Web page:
In pain medicine, it has been common practice to obtain a baseline PSA level before starting hormone therapy in men with low testosterone levels. The recent controversy over the value of PSA screening suggests, however, that PSA screening should be done on only a few select males, if at all. The correct level of testosterone in normal aging is unclear, and low testosterone from dysfunction in the hypothalamic-pituitary-testicular axis, as seen in pain patients, may have different effects than declining levels in healthy aging men. The presence of severe pain puts the patient in a separate category from middle age and older men who are routinely screened with PSA.

In summary, although fear of giving testosterone to a male pain patient with a high PSA naturally exists, there are no reports that show that this causes any harm. Until that is shown to be the case, we do not recommend routine PSA screening before testosterone is prescribed for a male pain patient with low serum testosterone. A prudent, middle ground approach is to order a PSA test in pain patients between the ages of 55 and 69 and/or those who have urinary symptoms of obstruction. If a pain patient has an elevated PSA, it is prudent to refer the patient to an urologist before starting testosterone.

The Special Needs of Pain Patients

What is lost in the recent controversies, however, is that the vast majority of testosterone is not prescribed to pain patients—but rather to middle age and older males for maintenance of libido, muscle mass, mood, and energy.2,23 These issues also may be of considerable importance to pain patients, but testosterone has 3 additional, critical properties in pain patients:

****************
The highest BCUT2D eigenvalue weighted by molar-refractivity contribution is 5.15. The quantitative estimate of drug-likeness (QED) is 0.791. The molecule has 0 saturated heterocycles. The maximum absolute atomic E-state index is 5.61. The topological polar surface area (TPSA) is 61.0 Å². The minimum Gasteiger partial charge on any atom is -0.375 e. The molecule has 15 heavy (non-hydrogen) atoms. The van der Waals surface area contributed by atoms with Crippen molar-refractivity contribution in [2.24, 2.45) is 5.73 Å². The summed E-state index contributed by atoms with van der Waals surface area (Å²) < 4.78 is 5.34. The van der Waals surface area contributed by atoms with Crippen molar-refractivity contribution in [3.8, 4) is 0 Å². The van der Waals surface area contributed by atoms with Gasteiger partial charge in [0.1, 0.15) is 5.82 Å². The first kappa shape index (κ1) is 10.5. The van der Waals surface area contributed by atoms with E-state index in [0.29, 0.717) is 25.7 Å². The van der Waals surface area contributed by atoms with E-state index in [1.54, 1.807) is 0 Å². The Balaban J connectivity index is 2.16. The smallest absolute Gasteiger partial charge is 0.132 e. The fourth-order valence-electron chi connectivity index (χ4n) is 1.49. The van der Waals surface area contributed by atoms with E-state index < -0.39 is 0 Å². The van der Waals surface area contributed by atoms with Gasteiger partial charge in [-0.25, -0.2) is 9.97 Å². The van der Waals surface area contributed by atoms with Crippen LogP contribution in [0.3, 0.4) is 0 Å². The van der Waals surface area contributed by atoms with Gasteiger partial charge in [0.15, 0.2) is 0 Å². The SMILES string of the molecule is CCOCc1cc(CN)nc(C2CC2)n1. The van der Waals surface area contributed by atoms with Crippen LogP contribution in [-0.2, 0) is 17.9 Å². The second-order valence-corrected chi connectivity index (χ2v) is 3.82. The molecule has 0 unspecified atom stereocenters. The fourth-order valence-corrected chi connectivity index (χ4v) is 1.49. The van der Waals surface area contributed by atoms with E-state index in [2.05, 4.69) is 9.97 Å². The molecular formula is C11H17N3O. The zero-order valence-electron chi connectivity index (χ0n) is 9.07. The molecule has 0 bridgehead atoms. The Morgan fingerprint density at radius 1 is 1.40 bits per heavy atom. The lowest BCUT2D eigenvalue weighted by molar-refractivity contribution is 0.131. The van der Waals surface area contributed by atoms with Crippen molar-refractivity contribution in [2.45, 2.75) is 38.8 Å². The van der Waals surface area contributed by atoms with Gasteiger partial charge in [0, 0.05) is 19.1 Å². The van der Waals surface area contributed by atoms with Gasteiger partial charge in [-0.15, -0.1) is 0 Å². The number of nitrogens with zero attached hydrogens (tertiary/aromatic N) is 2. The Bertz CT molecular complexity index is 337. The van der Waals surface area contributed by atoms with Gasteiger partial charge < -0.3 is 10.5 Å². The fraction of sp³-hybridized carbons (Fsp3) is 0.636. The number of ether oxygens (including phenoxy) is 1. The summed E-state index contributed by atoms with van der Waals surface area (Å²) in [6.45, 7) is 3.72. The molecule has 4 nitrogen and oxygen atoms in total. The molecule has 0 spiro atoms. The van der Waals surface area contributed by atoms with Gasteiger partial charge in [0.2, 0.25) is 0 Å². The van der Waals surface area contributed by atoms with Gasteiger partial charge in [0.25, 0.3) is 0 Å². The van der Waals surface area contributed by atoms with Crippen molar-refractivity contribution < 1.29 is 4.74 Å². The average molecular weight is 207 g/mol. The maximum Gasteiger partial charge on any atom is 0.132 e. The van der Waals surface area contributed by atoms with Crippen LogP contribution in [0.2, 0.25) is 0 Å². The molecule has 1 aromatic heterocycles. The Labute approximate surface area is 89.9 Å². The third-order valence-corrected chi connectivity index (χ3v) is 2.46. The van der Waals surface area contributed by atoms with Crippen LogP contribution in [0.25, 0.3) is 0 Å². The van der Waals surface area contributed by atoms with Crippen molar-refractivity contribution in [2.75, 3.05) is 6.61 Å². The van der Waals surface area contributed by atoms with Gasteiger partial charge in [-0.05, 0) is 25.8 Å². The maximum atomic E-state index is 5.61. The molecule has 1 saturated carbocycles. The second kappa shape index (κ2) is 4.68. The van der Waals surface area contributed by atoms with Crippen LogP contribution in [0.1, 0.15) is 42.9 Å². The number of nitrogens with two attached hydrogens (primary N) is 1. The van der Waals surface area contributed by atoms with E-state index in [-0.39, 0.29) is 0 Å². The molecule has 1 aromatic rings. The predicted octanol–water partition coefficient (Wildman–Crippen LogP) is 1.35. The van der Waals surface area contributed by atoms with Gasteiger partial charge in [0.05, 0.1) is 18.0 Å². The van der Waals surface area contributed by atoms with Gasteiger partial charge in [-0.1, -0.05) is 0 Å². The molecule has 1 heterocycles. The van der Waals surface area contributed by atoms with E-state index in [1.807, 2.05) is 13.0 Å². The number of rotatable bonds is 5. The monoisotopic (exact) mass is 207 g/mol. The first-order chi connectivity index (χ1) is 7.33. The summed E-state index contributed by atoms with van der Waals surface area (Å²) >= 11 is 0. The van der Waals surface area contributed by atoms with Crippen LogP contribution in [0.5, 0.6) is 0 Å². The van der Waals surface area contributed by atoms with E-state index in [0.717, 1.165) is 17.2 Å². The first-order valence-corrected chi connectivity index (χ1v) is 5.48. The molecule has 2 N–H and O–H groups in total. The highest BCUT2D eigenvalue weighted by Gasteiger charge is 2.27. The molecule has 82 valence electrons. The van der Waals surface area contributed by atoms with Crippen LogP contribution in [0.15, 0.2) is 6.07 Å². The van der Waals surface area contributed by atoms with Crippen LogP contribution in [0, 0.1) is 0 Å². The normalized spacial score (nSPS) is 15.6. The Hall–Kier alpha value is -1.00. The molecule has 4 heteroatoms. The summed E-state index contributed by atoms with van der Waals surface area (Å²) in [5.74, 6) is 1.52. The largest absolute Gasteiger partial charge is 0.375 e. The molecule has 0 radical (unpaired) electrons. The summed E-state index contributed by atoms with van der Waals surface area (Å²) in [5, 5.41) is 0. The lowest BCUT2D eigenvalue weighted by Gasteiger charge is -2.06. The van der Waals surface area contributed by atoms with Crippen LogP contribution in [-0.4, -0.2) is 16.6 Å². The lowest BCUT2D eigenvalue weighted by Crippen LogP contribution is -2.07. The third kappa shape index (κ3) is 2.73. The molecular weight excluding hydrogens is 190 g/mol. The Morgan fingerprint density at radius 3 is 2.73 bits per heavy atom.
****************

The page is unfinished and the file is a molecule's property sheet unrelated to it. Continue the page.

• Protection and regeneration of damaged neural tissue (peripheral and central)10,24
  • Maintenance of opioid effectiveness, so dosage can be minimized10-15
  • Prevention of opioid complications, including osteoporosis 15,30-33

Testosterone is well known to have analgesic properties.10-15 In my own clinical experience and anecdotal reports, pain patients who start testosterone reduce their opioid requirements. Testosterone is known to assist opioid binding on receptors.15 Opioids have a suppressive effect on the endocrine system and on bone formation.30-41 Osteoporosis frequently occurs in opioid-maintained patients.30-33,39,40

It is essential in the debate about testosterone that clinicians acknowledge that chronic severe pain is itself a major cardiovascular risk factor (Table 3). This often is overlooked, but it must be a part of practitioner’s decision making when it comes to choosing pain control therapeutics. Severe pain, acute or chronic, peripheral or central, causes hyperarousal of the autonomic nervous system and the hypothalamic-pituitary-adrenal axis. Chronic hyperarousal of these 2 systems causes several physiologic dysfunctions that are associated with cardiovascular risk factors such as hypertension, tachycardia, vasoconstriction, and hypercortisolemia with its attendant effects of hyperlipidemia and hyperglycemia.